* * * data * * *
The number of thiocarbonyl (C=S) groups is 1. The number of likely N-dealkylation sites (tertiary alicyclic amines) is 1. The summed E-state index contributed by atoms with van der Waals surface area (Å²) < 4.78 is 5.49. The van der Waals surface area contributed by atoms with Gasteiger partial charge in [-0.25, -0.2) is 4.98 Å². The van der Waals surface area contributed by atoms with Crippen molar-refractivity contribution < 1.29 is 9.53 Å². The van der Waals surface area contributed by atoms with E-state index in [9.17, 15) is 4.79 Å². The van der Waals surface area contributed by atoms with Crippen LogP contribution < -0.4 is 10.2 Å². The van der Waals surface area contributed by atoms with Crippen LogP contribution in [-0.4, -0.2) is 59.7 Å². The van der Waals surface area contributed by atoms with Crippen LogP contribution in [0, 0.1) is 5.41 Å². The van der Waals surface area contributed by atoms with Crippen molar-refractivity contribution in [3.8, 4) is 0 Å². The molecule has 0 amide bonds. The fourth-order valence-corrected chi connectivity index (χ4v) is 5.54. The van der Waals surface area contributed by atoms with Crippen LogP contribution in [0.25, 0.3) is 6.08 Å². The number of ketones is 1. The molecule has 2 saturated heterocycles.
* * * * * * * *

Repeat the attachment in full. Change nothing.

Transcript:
The number of thiocarbonyl (C=S) groups is 1. The number of likely N-dealkylation sites (tertiary alicyclic amines) is 1. The summed E-state index contributed by atoms with van der Waals surface area (Å²) < 4.78 is 5.49. The van der Waals surface area contributed by atoms with Gasteiger partial charge in [-0.25, -0.2) is 4.98 Å². The van der Waals surface area contributed by atoms with Crippen molar-refractivity contribution < 1.29 is 9.53 Å². The van der Waals surface area contributed by atoms with E-state index in [9.17, 15) is 4.79 Å². The van der Waals surface area contributed by atoms with Crippen LogP contribution < -0.4 is 10.2 Å². The van der Waals surface area contributed by atoms with Crippen LogP contribution in [-0.4, -0.2) is 59.7 Å². The van der Waals surface area contributed by atoms with Crippen LogP contribution in [0, 0.1) is 5.41 Å². The van der Waals surface area contributed by atoms with Crippen molar-refractivity contribution in [3.8, 4) is 0 Å². The molecule has 0 amide bonds. The fourth-order valence-corrected chi connectivity index (χ4v) is 5.54. The van der Waals surface area contributed by atoms with Crippen LogP contribution in [0.25, 0.3) is 6.08 Å². The number of ketones is 1. The molecule has 2 saturated heterocycles.